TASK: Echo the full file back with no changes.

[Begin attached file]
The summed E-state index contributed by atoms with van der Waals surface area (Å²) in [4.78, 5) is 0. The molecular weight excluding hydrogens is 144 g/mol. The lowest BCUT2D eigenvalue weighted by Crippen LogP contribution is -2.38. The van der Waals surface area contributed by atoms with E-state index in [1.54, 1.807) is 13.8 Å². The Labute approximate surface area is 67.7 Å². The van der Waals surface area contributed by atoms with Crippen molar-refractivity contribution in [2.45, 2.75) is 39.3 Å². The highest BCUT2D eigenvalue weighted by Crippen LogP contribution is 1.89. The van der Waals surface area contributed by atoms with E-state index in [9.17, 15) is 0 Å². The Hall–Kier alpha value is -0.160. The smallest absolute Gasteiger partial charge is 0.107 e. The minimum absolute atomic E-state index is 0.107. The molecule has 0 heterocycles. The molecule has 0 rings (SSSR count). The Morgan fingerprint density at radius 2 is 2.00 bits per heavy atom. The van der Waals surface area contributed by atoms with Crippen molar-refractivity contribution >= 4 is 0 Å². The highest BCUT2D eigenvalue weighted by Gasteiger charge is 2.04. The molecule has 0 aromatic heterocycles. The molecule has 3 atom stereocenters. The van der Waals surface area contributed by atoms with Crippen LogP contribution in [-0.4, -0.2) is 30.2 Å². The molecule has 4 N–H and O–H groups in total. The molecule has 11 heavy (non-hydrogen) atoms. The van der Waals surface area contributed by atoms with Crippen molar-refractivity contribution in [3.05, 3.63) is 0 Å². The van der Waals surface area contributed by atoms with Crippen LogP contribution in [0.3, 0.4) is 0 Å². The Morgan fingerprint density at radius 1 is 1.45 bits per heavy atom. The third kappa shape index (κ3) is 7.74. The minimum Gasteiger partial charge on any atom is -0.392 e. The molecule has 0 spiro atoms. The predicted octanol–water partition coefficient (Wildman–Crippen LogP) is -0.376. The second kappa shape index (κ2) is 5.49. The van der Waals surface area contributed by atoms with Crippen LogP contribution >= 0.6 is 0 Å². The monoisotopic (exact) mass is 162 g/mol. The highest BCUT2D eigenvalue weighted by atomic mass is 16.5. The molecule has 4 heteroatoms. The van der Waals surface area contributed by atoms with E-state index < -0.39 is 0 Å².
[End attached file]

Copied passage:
The summed E-state index contributed by atoms with van der Waals surface area (Å²) in [4.78, 5) is 0. The molecular weight excluding hydrogens is 144 g/mol. The lowest BCUT2D eigenvalue weighted by Crippen LogP contribution is -2.38. The van der Waals surface area contributed by atoms with E-state index in [1.54, 1.807) is 13.8 Å². The Labute approximate surface area is 67.7 Å². The van der Waals surface area contributed by atoms with Crippen molar-refractivity contribution in [2.45, 2.75) is 39.3 Å². The highest BCUT2D eigenvalue weighted by Crippen LogP contribution is 1.89. The van der Waals surface area contributed by atoms with E-state index in [9.17, 15) is 0 Å². The Hall–Kier alpha value is -0.160. The smallest absolute Gasteiger partial charge is 0.107 e. The minimum absolute atomic E-state index is 0.107. The molecule has 0 heterocycles. The molecule has 0 rings (SSSR count). The Morgan fingerprint density at radius 2 is 2.00 bits per heavy atom. The van der Waals surface area contributed by atoms with Crippen molar-refractivity contribution >= 4 is 0 Å². The highest BCUT2D eigenvalue weighted by Gasteiger charge is 2.04. The molecule has 0 aromatic heterocycles. The molecule has 3 atom stereocenters. The van der Waals surface area contributed by atoms with Crippen LogP contribution in [-0.4, -0.2) is 30.2 Å². The molecule has 4 N–H and O–H groups in total. The molecule has 11 heavy (non-hydrogen) atoms. The van der Waals surface area contributed by atoms with Crippen molar-refractivity contribution in [3.05, 3.63) is 0 Å². The van der Waals surface area contributed by atoms with Crippen LogP contribution in [0.3, 0.4) is 0 Å². The Morgan fingerprint density at radius 1 is 1.45 bits per heavy atom. The third kappa shape index (κ3) is 7.74. The minimum Gasteiger partial charge on any atom is -0.392 e. The molecule has 0 spiro atoms. The predicted octanol–water partition coefficient (Wildman–Crippen LogP) is -0.376. The second kappa shape index (κ2) is 5.49. The van der Waals surface area contributed by atoms with Crippen LogP contribution >= 0.6 is 0 Å². The monoisotopic (exact) mass is 162 g/mol. The highest BCUT2D eigenvalue weighted by atomic mass is 16.5. The molecule has 4 heteroatoms. The van der Waals surface area contributed by atoms with E-state index < -0.39 is 0 Å².